Goias Parakeet Pyrrhura pfrimeri


Justification of Red List category
This species's population size is declining rapidly due to ongoing forest loss, degradation and fragmentation. It is therefore listed as Endangered.

Population justification
It is locally common within its restricted range (Olmos et al. 1997).

Surveys in 1995 recorded individuals at a density of 198 per km2 in larger blocks of dry forest (considered likely to be an overestimate due to an uneven distribution of a food plant), 23 per km2 in isolated fragments of forest, and 60-75 per km2 across the whole of the Nova Roma area (thought to be a more accurate estimate; Olmos et al. 1997). Based on an estimated remaining area of forest in 1995 of c.2,700 km2 and a population density of 60-75 individuals per km2, the population size was estimated at 162,000 - 202,500 individuals, although it was noted that this may have been an overestimate because the area where surveys took place may have contained more remaining habitat than other parts of the species's range (Olmos et al. 1997).

Surveys across the species's range in 2007-2008 estimated the density to be 11.7 (9-15) individuals per km(Bianchi 2010). Based on an estimated area of remaining forest of 4,352 km2, the population size was estimated at 39,168–65,280 individuals (Bianchi 2010).

In 2020, the population was suspected to fall in the range of 20,000 - 25,000 individuals (T. Dornas in litt. 2020). According to remote sensing data on tree cover and tree cover loss, there may be approximately 2,000 km2 of tree cover with at least 50% canopy cover remaining within the species's range in 2021 (Global Forest Watch 2021). Based on the population density estimates from 2007-2008 (9-15 individuals per km2), the population size in 2021 is here estimated to fall within the range 18,000 - 30,000 individuals, roughly equating to 12,000 - 20,000 mature individuals, with a best estimate of 16,000.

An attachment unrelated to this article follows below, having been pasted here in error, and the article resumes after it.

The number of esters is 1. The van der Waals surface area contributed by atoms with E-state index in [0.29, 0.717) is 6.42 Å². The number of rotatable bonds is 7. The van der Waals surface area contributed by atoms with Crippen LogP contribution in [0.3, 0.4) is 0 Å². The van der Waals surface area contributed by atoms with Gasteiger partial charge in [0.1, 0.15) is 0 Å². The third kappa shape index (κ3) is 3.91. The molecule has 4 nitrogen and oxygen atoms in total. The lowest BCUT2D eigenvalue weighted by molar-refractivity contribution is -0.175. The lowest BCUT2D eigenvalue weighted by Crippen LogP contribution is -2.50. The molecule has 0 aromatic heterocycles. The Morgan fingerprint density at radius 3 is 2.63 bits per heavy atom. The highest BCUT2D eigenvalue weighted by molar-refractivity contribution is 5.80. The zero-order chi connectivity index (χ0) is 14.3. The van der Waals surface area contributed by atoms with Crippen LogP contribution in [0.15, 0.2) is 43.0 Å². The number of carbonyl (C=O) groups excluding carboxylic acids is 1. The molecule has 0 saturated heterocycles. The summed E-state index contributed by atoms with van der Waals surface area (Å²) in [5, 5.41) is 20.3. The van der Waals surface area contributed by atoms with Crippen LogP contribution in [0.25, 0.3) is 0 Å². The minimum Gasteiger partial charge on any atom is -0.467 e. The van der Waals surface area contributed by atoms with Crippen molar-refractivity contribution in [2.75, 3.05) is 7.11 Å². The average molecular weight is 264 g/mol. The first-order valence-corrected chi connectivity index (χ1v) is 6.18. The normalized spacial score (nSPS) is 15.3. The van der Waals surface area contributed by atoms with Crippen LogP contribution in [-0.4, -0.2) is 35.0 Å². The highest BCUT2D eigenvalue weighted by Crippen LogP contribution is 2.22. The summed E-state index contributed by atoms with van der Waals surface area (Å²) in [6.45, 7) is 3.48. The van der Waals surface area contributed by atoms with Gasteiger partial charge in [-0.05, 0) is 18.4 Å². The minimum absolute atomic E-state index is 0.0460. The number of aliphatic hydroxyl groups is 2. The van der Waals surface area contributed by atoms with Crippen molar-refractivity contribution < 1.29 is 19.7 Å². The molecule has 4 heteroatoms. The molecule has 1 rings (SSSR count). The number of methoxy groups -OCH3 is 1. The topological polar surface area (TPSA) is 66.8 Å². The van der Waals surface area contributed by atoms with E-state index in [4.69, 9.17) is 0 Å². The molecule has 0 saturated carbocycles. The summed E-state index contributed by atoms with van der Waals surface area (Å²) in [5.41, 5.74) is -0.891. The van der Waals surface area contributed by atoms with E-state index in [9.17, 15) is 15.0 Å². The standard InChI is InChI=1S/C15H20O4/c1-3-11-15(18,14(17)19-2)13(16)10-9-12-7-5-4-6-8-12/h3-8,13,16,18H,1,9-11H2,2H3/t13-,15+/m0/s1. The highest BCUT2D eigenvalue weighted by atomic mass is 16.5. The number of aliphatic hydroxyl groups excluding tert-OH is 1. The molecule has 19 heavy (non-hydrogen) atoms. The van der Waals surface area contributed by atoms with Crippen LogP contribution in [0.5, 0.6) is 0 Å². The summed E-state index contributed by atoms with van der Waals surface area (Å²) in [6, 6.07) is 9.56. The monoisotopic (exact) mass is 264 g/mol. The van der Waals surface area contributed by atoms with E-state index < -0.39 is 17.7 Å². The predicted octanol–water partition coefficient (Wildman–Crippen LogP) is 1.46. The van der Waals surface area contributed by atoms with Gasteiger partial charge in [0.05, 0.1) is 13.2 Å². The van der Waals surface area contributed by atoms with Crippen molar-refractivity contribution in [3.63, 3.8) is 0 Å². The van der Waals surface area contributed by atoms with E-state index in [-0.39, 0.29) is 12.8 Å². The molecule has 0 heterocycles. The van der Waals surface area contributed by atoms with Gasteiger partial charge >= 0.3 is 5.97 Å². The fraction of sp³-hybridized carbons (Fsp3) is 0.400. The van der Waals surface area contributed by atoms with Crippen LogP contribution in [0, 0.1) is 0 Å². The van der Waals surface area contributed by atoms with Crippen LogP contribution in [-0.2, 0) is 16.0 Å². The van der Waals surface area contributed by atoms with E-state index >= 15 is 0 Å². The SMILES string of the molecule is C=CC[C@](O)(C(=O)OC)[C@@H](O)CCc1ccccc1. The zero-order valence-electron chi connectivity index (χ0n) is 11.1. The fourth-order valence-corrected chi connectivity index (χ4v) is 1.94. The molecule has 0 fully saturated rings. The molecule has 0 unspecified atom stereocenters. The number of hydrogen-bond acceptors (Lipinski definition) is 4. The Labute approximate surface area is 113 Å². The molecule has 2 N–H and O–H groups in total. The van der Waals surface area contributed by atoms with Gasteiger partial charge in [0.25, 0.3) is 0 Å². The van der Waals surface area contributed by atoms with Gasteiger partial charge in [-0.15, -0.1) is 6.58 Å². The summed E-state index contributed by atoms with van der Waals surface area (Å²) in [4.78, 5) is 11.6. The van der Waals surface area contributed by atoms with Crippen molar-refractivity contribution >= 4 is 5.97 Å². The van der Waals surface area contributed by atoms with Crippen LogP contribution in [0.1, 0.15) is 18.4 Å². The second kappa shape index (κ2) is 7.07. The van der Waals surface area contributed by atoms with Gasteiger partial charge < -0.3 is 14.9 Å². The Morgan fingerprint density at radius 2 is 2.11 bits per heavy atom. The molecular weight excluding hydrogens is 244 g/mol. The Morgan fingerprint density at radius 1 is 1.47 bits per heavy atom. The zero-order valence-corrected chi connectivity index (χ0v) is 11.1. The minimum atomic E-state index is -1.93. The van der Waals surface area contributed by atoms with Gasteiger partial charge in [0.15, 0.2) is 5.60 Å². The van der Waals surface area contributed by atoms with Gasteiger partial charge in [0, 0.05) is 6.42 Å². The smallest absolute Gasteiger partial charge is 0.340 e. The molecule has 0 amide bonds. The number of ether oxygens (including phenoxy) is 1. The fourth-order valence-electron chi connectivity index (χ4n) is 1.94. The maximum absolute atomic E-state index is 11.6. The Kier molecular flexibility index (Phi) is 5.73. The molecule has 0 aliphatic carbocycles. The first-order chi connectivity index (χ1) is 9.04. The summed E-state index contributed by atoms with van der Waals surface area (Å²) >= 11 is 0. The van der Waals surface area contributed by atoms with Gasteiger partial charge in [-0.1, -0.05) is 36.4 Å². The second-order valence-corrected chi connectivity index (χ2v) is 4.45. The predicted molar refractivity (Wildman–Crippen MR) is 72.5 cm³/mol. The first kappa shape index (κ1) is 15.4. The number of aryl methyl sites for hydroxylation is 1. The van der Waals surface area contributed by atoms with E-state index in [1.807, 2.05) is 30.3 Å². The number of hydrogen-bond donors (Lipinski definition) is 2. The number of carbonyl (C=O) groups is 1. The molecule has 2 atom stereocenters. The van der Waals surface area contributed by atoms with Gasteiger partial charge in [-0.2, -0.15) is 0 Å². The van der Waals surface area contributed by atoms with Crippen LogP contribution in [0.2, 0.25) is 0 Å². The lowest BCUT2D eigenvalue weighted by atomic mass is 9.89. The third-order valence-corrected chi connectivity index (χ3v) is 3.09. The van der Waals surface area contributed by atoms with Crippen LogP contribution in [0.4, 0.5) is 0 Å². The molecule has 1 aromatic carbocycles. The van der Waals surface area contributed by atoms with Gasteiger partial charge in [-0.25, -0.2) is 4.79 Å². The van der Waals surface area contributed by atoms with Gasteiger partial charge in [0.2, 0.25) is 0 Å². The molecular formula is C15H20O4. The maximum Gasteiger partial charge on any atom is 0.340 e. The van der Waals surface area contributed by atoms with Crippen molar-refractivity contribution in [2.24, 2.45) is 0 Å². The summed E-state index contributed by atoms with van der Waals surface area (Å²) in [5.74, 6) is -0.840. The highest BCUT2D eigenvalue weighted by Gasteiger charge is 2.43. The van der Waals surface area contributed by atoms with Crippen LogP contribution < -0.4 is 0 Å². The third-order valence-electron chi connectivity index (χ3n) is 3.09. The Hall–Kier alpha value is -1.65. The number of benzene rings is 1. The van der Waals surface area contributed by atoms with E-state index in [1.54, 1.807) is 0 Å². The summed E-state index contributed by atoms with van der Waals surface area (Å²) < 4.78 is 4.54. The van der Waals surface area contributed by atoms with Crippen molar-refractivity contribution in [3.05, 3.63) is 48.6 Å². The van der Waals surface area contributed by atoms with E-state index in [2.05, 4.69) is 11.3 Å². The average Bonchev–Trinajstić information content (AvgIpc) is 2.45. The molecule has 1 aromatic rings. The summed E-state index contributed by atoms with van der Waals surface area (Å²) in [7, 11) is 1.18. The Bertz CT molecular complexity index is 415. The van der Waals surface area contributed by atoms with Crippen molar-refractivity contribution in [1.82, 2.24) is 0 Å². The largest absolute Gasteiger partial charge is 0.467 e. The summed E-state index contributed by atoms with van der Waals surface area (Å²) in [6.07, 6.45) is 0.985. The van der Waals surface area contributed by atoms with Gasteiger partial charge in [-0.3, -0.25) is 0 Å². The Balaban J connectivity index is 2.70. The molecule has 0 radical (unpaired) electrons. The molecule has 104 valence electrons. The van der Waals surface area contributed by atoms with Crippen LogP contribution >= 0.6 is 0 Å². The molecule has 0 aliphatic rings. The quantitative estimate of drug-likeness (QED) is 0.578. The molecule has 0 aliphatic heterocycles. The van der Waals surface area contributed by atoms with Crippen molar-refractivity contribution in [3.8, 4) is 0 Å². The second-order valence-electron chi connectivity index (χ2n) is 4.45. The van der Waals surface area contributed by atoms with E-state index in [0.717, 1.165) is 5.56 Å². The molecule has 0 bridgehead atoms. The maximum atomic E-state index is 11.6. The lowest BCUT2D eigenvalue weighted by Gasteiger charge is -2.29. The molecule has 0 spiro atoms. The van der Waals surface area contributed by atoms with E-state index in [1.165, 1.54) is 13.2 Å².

The subpopulation structure is not known. The species generally stays within 300 m of forest with limestone outcrops (Bianchi 2010), although it has been recorded up to 1.5 km away (Dornas and Pinheiro 2018), so it is able to travel at least short distances between patches of forest.

Trend justification
Local people have observed a sharp decline in the species's abundance since the 1970s, when flocks numbering in the hundreds were frequently observed, in contrast to flocks up of up to 20-30 individuals nowadays (T. Dornas and E.R. Luiz, pers. comm., in Dornas and Pinheiro 2018). During field surveys in 2007-2008, the species was not found in some small forest fragments where the species had been recorded less than a decade before (Bianchi 2010). The species has not been recorded at the river Inferno in Tocantins since 2012, suggesting local extinction in this area (T. Dornas and F. Pesqueiro, pers. comm. in Dornas and Pinheiro 2018).

An analysis of remote sensing data found that the area of dry forest habitat within the Paranã River Basin decreased by 66.3% over 31 years from 1977-2008 (35.7% between 1977-1993/94 and 47.6% between 1993/94-2008, leaving a remaining forest area of 4,352 km2; Bianchi 2010). The latter rate of forest loss would equate to a reduction of 44% over three generations (13 years).

Habitat fragmentation increased significantly, with the number of patches of ? 2.5 km2 increasing from 3.9% of the forest extent in 1977 to 38.4% in 2008 (Bianchi 2010).